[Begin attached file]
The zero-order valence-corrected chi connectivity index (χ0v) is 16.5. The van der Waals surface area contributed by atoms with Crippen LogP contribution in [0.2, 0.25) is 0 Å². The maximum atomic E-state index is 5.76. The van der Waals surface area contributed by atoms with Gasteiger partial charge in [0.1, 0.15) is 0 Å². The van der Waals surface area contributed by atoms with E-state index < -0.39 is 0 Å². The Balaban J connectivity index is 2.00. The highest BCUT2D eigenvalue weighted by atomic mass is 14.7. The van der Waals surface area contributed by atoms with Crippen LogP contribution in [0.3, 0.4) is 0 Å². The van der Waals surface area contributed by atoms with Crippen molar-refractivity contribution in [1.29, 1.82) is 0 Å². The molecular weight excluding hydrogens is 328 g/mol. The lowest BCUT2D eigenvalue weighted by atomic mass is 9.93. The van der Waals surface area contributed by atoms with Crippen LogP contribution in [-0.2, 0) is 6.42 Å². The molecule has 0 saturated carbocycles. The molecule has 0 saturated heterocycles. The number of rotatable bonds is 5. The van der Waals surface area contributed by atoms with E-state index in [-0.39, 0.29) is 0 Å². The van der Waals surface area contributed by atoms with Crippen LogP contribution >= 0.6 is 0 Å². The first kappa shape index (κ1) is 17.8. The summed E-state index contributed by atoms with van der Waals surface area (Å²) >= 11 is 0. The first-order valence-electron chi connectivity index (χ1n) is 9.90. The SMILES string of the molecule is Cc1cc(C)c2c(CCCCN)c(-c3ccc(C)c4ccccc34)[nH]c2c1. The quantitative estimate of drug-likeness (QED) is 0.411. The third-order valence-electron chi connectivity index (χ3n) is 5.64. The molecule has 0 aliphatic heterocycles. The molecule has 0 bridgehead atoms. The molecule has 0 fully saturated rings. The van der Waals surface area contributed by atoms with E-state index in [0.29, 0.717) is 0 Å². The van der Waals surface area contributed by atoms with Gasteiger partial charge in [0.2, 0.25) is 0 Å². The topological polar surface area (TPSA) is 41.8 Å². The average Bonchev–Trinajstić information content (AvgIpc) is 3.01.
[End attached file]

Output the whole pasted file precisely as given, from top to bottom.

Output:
The zero-order valence-corrected chi connectivity index (χ0v) is 16.5. The van der Waals surface area contributed by atoms with Crippen LogP contribution in [0.2, 0.25) is 0 Å². The maximum atomic E-state index is 5.76. The van der Waals surface area contributed by atoms with Gasteiger partial charge in [0.1, 0.15) is 0 Å². The van der Waals surface area contributed by atoms with E-state index < -0.39 is 0 Å². The Balaban J connectivity index is 2.00. The highest BCUT2D eigenvalue weighted by atomic mass is 14.7. The van der Waals surface area contributed by atoms with Crippen LogP contribution in [0.3, 0.4) is 0 Å². The van der Waals surface area contributed by atoms with Crippen molar-refractivity contribution in [1.29, 1.82) is 0 Å². The molecular weight excluding hydrogens is 328 g/mol. The lowest BCUT2D eigenvalue weighted by atomic mass is 9.93. The van der Waals surface area contributed by atoms with Crippen LogP contribution in [-0.2, 0) is 6.42 Å². The molecule has 0 saturated carbocycles. The molecule has 0 saturated heterocycles. The number of rotatable bonds is 5. The van der Waals surface area contributed by atoms with E-state index in [-0.39, 0.29) is 0 Å². The van der Waals surface area contributed by atoms with Crippen LogP contribution >= 0.6 is 0 Å². The first kappa shape index (κ1) is 17.8. The summed E-state index contributed by atoms with van der Waals surface area (Å²) >= 11 is 0. The first-order valence-electron chi connectivity index (χ1n) is 9.90. The SMILES string of the molecule is Cc1cc(C)c2c(CCCCN)c(-c3ccc(C)c4ccccc34)[nH]c2c1. The quantitative estimate of drug-likeness (QED) is 0.411. The third-order valence-electron chi connectivity index (χ3n) is 5.64. The molecule has 0 aliphatic heterocycles. The molecule has 0 bridgehead atoms. The molecule has 0 fully saturated rings. The van der Waals surface area contributed by atoms with E-state index in [0.29, 0.717) is 0 Å². The van der Waals surface area contributed by atoms with Gasteiger partial charge in [0.2, 0.25) is 0 Å². The topological polar surface area (TPSA) is 41.8 Å². The average Bonchev–Trinajstić information content (AvgIpc) is 3.01.